Let’s cut to the chase - if you have an ankle equinus (lack of ankle dorsiflexion) it means that you have an increased chance of developing retracted toes. The greater the equinus the more chance your toes will retract upwards (Cheuy et al., 2015).
Your toes retract upwards through increased activity of the extensor muscles (extensor digitorum/hallucis longus/brevis) in response to the restriction in ankle range (most likely due to a short calf). Luckily these extensor muscles do work harder otherwise people with reduced ankle range would trip over their toes during the swing phase of gait. Ground clearance during swing phase is not very large (less than 2 cms for most people depending on height) (Winter, 1992).
The downside of the increased extensor activity is it causes greater and greater hyperextension of the MTPJs and makes it harder for the intrinsics to keep the toes straight. During propulsion the lumbricals and interossei become ineffective in stabilising the toes and all we have left are the extrinsic flexors (Flexor digitorum longus which causes the toes to claw without the work of the intrinsics).
Therefore, to stop this process we can’t just focus on intrinsic muscle strengthening. The fault in many cases can be the reduced range at the ankle joint (especially in diabetes). For the most part, patients with this limitation primarily have calf weakness and subsequent shortening (they go hand in hand e.g. if you immobilize the calf, it weakens and shortens itself to maintain a healthy length-tension relationship) (DiGiovanni et al., 2002). In diabetes the restriction is in combination with AGE’s (Advanced Glycation End products) which essentially decreased the flexibility of collagen (Rao et al., 2006).
To get the best and most effective result for our patients we need to ask them to strengthen their calf muscles by performing an eccentric calf loading program. Eccentric strengthening of muscles in a lengthened position promotes greater strength and length by promoting the physiological process of sarcomerogenesis (Lynn and Morgan, 1994), essentially a process by which the muscle makes itself longer by adding on sarcomeres in series. Once you have done exercise in this way for a few months you will end up with an increased muscle resting length which will return some if not all the lost range in the ankle joint. In doing so you have reduced the need for the extensor muscles to work so hard to clear the ground. In return the patient will have improved range and power in propulsion which will have added benefits for hip and knee function. This is also by far a more effective program than stretching the calf muscles which will only offer short term benefits.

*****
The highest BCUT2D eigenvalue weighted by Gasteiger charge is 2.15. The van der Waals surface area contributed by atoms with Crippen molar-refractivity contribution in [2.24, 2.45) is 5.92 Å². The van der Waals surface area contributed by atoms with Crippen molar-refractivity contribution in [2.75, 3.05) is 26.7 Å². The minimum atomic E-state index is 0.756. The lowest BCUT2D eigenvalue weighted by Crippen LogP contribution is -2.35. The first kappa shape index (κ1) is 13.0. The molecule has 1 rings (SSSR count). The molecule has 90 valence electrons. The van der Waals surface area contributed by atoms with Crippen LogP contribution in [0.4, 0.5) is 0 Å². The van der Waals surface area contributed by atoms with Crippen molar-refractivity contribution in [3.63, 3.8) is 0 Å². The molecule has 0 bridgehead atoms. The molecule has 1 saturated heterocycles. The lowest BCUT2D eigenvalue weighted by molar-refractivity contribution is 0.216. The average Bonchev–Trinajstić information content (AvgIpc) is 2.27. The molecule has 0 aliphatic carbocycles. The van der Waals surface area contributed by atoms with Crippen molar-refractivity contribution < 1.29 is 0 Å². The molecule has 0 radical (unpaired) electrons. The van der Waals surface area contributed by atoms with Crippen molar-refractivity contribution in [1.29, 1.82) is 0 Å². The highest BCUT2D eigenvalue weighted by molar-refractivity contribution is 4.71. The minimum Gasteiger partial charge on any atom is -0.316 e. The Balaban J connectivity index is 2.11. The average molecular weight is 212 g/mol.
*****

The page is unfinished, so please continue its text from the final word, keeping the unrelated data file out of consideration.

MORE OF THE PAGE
Essentially using the ToePro to perform calf eccentric exercises combined with the intrinsic strengthening aspect will give patients a very effective approach to maximising their potential to improve range and improve toe alignment and strength.
When do we call it quits?
The problem that will raise its head very quickly for patients is that if they have walked in this way for a long period of time the flexion deformity they have developed in their toes may have become fixed. The calf exercises will still be effective in improving the ankle range if the equinus is due to the tightened calf muscles. It will also reduce the risk of further progression of the deformity and should therefore be recommended and most likely will benefit more proximal joints.
It would not be unreasonable to recommend stretching of the shortened extensors passively (by say the hands, or by sitting on top of your feet with your feet maximally plantarflexed beneath you) or even to recommend strengthening the extensor tendons in a lengthened position also. The practitioner can also perform mobilisation and manipulation of both the ankle and toes to improve their range.
Cheuy, V. A. et al. (2015) ‘Muscle and Joint Factors Associated with Forefoot Deformity in the Diabetic Neuropathic Foot’, Foot and Ankle International, 37(5), pp. 514–521. doi: 10.1177/1071100715621544.
DiGiovanni, C. W. et al. (2002) ‘Isolated gastrocnemius tightness’, Journal of Bone and Joint Surgery - Series A, 84(6), pp. 962–970. doi: 10.2106/00004623-200206000-00010.
Lynn, R. and Morgan, D. L. (1994) ‘Decline running produces more sarcomeres in rat vastus intermedius muscle fibers than does incline running.’, Journal of applied physiology (Bethesda, Md. : 1985), 77(3), pp. 1439–1444. doi: 10.1152/jappl.19188.8.131.529.
Rao, S. R. et al. (2006) ‘Increased passive ankle stiffness and reduced dorsiflexion range of motion in individuals with diabetes mellitus’, Foot and Ankle International, 27(8), pp. 617–622. doi: 10.1177/107110070602700809.
Winter, D. A. (1992) ‘Foot Trajectory in Human Gait: A Precise and Multifactorial Motor Control Task’, Physical Therapy. Oxford University Press, 72(1), pp. 45–53. doi: 10.1093/ptj/72.1.45.